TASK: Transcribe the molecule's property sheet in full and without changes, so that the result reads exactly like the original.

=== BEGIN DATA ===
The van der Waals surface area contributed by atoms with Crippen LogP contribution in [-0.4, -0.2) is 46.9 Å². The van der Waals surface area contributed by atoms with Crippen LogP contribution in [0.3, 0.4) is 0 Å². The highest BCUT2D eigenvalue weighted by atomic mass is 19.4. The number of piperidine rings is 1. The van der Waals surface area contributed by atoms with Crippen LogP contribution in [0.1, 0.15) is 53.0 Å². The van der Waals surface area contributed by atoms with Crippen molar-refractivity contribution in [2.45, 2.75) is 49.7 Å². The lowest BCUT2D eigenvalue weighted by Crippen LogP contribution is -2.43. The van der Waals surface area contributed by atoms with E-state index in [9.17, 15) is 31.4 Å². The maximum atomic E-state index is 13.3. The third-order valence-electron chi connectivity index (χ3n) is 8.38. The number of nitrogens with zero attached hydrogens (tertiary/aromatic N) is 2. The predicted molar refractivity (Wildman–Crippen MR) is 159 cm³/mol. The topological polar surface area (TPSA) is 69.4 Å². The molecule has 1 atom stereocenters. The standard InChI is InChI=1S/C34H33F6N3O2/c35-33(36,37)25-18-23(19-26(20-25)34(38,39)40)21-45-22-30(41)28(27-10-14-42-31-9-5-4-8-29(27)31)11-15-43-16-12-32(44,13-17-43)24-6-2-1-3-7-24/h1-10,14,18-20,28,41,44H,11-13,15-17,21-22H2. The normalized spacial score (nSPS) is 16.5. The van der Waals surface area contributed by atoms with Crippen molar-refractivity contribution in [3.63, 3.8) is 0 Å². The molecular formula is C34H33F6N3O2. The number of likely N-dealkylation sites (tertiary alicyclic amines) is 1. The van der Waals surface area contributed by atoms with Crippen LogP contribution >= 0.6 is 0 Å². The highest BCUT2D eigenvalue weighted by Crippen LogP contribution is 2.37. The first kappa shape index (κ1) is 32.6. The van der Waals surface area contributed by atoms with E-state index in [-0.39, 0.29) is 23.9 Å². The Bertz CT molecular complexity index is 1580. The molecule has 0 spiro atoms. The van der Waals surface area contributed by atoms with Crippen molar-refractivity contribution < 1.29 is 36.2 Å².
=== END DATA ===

The van der Waals surface area contributed by atoms with Crippen LogP contribution in [-0.4, -0.2) is 46.9 Å². The van der Waals surface area contributed by atoms with Crippen LogP contribution in [0.3, 0.4) is 0 Å². The highest BCUT2D eigenvalue weighted by atomic mass is 19.4. The number of piperidine rings is 1. The van der Waals surface area contributed by atoms with Crippen LogP contribution in [0.1, 0.15) is 53.0 Å². The van der Waals surface area contributed by atoms with Crippen molar-refractivity contribution in [2.45, 2.75) is 49.7 Å². The lowest BCUT2D eigenvalue weighted by Crippen LogP contribution is -2.43. The van der Waals surface area contributed by atoms with E-state index in [9.17, 15) is 31.4 Å². The maximum atomic E-state index is 13.3. The third-order valence-electron chi connectivity index (χ3n) is 8.38. The number of nitrogens with zero attached hydrogens (tertiary/aromatic N) is 2. The predicted molar refractivity (Wildman–Crippen MR) is 159 cm³/mol. The topological polar surface area (TPSA) is 69.4 Å². The molecule has 1 atom stereocenters. The standard InChI is InChI=1S/C34H33F6N3O2/c35-33(36,37)25-18-23(19-26(20-25)34(38,39)40)21-45-22-30(41)28(27-10-14-42-31-9-5-4-8-29(27)31)11-15-43-16-12-32(44,13-17-43)24-6-2-1-3-7-24/h1-10,14,18-20,28,41,44H,11-13,15-17,21-22H2. The normalized spacial score (nSPS) is 16.5. The van der Waals surface area contributed by atoms with Crippen molar-refractivity contribution in [3.63, 3.8) is 0 Å². The molecular formula is C34H33F6N3O2. The number of likely N-dealkylation sites (tertiary alicyclic amines) is 1. The van der Waals surface area contributed by atoms with Crippen LogP contribution >= 0.6 is 0 Å². The highest BCUT2D eigenvalue weighted by Crippen LogP contribution is 2.37. The first kappa shape index (κ1) is 32.6. The van der Waals surface area contributed by atoms with E-state index in [-0.39, 0.29) is 23.9 Å². The Bertz CT molecular complexity index is 1580. The molecule has 0 spiro atoms. The van der Waals surface area contributed by atoms with Crippen molar-refractivity contribution < 1.29 is 36.2 Å².